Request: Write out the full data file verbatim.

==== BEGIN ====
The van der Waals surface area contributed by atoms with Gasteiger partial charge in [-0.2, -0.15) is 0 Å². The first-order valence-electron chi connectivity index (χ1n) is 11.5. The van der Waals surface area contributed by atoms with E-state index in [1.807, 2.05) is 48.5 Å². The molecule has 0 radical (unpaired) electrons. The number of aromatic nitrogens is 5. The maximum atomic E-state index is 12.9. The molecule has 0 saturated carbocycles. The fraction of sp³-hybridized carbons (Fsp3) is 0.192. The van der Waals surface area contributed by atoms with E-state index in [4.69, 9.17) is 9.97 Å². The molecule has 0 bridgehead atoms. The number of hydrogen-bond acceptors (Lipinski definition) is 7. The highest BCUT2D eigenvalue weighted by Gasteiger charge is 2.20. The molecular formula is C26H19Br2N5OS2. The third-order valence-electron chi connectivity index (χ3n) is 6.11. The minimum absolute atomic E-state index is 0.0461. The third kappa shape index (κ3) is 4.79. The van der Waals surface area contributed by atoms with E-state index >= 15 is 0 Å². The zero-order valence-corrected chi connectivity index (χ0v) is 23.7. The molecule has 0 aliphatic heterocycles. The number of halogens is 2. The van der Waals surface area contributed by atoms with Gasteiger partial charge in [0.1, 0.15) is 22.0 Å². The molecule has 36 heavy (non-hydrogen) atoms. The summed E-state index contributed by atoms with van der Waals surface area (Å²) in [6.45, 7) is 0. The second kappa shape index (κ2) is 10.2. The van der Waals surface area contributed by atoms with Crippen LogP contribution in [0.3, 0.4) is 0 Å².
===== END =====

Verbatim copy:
The van der Waals surface area contributed by atoms with Gasteiger partial charge in [-0.2, -0.15) is 0 Å². The first-order valence-electron chi connectivity index (χ1n) is 11.5. The van der Waals surface area contributed by atoms with E-state index in [1.807, 2.05) is 48.5 Å². The molecule has 0 radical (unpaired) electrons. The number of aromatic nitrogens is 5. The maximum atomic E-state index is 12.9. The molecule has 0 saturated carbocycles. The fraction of sp³-hybridized carbons (Fsp3) is 0.192. The van der Waals surface area contributed by atoms with E-state index in [4.69, 9.17) is 9.97 Å². The molecule has 0 bridgehead atoms. The number of hydrogen-bond acceptors (Lipinski definition) is 7. The highest BCUT2D eigenvalue weighted by Gasteiger charge is 2.20. The molecular formula is C26H19Br2N5OS2. The third-order valence-electron chi connectivity index (χ3n) is 6.11. The minimum absolute atomic E-state index is 0.0461. The third kappa shape index (κ3) is 4.79. The van der Waals surface area contributed by atoms with E-state index >= 15 is 0 Å². The zero-order valence-corrected chi connectivity index (χ0v) is 23.7. The molecule has 0 aliphatic heterocycles. The number of halogens is 2. The van der Waals surface area contributed by atoms with Gasteiger partial charge in [0.1, 0.15) is 22.0 Å². The molecule has 36 heavy (non-hydrogen) atoms. The summed E-state index contributed by atoms with van der Waals surface area (Å²) in [6.45, 7) is 0. The second kappa shape index (κ2) is 10.2. The van der Waals surface area contributed by atoms with Crippen LogP contribution in [0.3, 0.4) is 0 Å².